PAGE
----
Is a charge on plastic bags the solution to our plastic pollution problem?
Australians use an estimated five billion single-use plastic bags (supb’s) per year. This sounds like a lot but this represents only about 20,000 tonnes of plastic or 0.04 percent of the waste generated in Australia per year. If all of these plastic bags go to landfill they represent just 0.1 percent of waste to landfill.
So, supb’s are an important litter problem but they are by no means the most significant waste problem. This honour is held by organic waste (food, cardboard, timber, pallets etc) which represent around 50% of all waste to landfill in Australia.
It is important we deal with supb’s for two reasons – their contribution to litter and pollution and as an iconic waste stream that generates community engagement.
But the solution for supb’s is not an industry-wide collection and recycling program. Collecting supb’s for recycling is ridiculously expensive and a waste of money relative to other material streams. One trial by the Packaging Industry found that collecting and recycling plastic bags through those wheelie bins you see at the front entrance of shopping centres, cost $4,572 per tonne. That compares to an average cost of $40 per tonne for kerbside recycling.
The simplest solution is to limit their use in the economy in the first place by adding a price (or ban), although a small charge as it has a lighter touch than an outright ban. Bans tend to be very black and white; there is no room for nuance nor for industry to adapt (unless the ban is foreshadowed in advance). A small charge makes people think twice about the bags they accept, but also encourages them to better value the bags they have.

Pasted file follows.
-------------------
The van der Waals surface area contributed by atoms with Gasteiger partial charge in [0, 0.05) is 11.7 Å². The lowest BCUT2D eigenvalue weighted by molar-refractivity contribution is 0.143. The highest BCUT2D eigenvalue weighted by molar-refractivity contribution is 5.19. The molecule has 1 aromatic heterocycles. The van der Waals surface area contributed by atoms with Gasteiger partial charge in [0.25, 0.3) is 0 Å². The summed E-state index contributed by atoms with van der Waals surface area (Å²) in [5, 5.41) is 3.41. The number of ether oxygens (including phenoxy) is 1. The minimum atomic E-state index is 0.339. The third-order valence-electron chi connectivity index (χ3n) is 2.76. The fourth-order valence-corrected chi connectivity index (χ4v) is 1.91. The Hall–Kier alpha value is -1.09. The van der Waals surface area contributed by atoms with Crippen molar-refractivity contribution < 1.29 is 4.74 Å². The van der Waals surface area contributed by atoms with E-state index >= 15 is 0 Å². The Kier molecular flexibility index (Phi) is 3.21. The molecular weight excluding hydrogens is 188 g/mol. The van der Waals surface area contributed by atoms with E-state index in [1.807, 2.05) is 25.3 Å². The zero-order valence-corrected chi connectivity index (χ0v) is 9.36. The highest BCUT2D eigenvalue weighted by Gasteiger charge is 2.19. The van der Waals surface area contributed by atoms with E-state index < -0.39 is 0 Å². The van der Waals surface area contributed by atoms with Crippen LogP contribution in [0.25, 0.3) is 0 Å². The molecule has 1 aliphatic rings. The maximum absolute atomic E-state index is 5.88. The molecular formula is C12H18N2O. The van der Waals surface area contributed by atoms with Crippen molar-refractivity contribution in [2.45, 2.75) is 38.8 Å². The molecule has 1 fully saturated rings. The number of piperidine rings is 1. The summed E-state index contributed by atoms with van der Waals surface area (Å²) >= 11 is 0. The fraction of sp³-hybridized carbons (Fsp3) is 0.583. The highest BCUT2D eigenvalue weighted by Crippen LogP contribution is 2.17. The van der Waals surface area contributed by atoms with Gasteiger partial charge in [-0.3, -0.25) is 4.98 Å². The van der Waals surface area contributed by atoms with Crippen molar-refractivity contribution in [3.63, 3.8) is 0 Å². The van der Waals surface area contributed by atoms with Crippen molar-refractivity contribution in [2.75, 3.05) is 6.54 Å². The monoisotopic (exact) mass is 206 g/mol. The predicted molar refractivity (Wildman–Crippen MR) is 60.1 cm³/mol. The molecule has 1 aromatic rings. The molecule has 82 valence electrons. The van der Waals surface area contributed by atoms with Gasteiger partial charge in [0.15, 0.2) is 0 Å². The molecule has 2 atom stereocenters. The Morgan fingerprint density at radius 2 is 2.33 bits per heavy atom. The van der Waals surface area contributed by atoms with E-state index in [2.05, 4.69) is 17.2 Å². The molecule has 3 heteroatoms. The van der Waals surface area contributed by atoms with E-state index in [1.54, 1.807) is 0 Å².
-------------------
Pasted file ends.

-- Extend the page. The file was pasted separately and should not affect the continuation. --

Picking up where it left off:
The United Kingdom has even shown us how effective it is. When Wales mandated a charge of 5p per bag in 2011 they observed a 76 percent decline in plastic bag use in the first year. Similar observations were made in Northern Ireland in 2013, Scotland in 2014, and England in 2016. According to the UK Marine Conservation Society’s Great British Beach Clean report, the levy contributed to a 40 percent reduction in the number of plastic bags found on UK beaches.
However, plastic bags charges may be fiercely resisted.
America has seen the roll-back of supb charges and bans. Most recently, the New York State Senate passed legislation to prohibit a bag charge that had been adopted by the New York City Council.
Invariably, the resistance to bag charges comes from a combination of wanting to avoid a patchwork quilt of regulation across and within States (fair point), and from a belief that business and consumers will bear an unnecessary cost. American regulators have also faced well-funded resistance from bag manufacturers arguing that a plastic bag charge or ban will cost business and disadvantage low income shoppers.
As the UK experience demonstrates, a well-designed system leads to a large and rapid reduction in plastic bags usage and has the benefit of raising money for the community. It is also overwhelmingly popular. The answer for Australia is a national agreement on an supb charge applying in all States and requiring that the revenues raised are dedicated to community use.
Written by Mike Ritchie of MRA Consulting. MRA Consulting is Australia’s best small consultancy in recycling, waste and carbon (Inside Waste 2013, 14, 15 and 16). MRA provides services to large and small business and all levels of government. The MRA team includes engineers, planners, economists, lawyers and scientists.
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